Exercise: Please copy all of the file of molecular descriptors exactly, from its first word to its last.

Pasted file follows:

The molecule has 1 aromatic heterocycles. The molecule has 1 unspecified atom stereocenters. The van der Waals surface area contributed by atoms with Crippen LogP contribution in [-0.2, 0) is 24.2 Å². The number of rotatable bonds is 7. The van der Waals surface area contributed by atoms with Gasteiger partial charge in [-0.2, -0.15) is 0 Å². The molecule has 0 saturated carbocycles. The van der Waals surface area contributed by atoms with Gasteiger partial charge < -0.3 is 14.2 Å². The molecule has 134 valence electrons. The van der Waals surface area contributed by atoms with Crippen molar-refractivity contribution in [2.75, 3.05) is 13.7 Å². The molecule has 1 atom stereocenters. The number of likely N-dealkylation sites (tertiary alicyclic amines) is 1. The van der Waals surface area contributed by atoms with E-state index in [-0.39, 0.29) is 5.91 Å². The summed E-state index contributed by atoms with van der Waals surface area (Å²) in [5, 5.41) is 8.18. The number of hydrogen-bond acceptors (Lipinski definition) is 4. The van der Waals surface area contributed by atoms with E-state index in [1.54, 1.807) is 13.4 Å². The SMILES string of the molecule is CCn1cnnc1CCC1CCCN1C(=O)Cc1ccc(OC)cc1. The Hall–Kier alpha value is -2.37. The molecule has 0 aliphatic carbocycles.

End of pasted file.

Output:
The molecule has 1 aromatic heterocycles. The molecule has 1 unspecified atom stereocenters. The van der Waals surface area contributed by atoms with Crippen LogP contribution in [-0.2, 0) is 24.2 Å². The number of rotatable bonds is 7. The van der Waals surface area contributed by atoms with Gasteiger partial charge in [-0.2, -0.15) is 0 Å². The molecule has 0 saturated carbocycles. The van der Waals surface area contributed by atoms with Gasteiger partial charge < -0.3 is 14.2 Å². The molecule has 134 valence electrons. The van der Waals surface area contributed by atoms with Crippen molar-refractivity contribution in [2.75, 3.05) is 13.7 Å². The molecule has 1 atom stereocenters. The number of likely N-dealkylation sites (tertiary alicyclic amines) is 1. The van der Waals surface area contributed by atoms with E-state index in [-0.39, 0.29) is 5.91 Å². The summed E-state index contributed by atoms with van der Waals surface area (Å²) in [5, 5.41) is 8.18. The number of hydrogen-bond acceptors (Lipinski definition) is 4. The van der Waals surface area contributed by atoms with E-state index in [1.54, 1.807) is 13.4 Å². The SMILES string of the molecule is CCn1cnnc1CCC1CCCN1C(=O)Cc1ccc(OC)cc1. The Hall–Kier alpha value is -2.37. The molecule has 0 aliphatic carbocycles.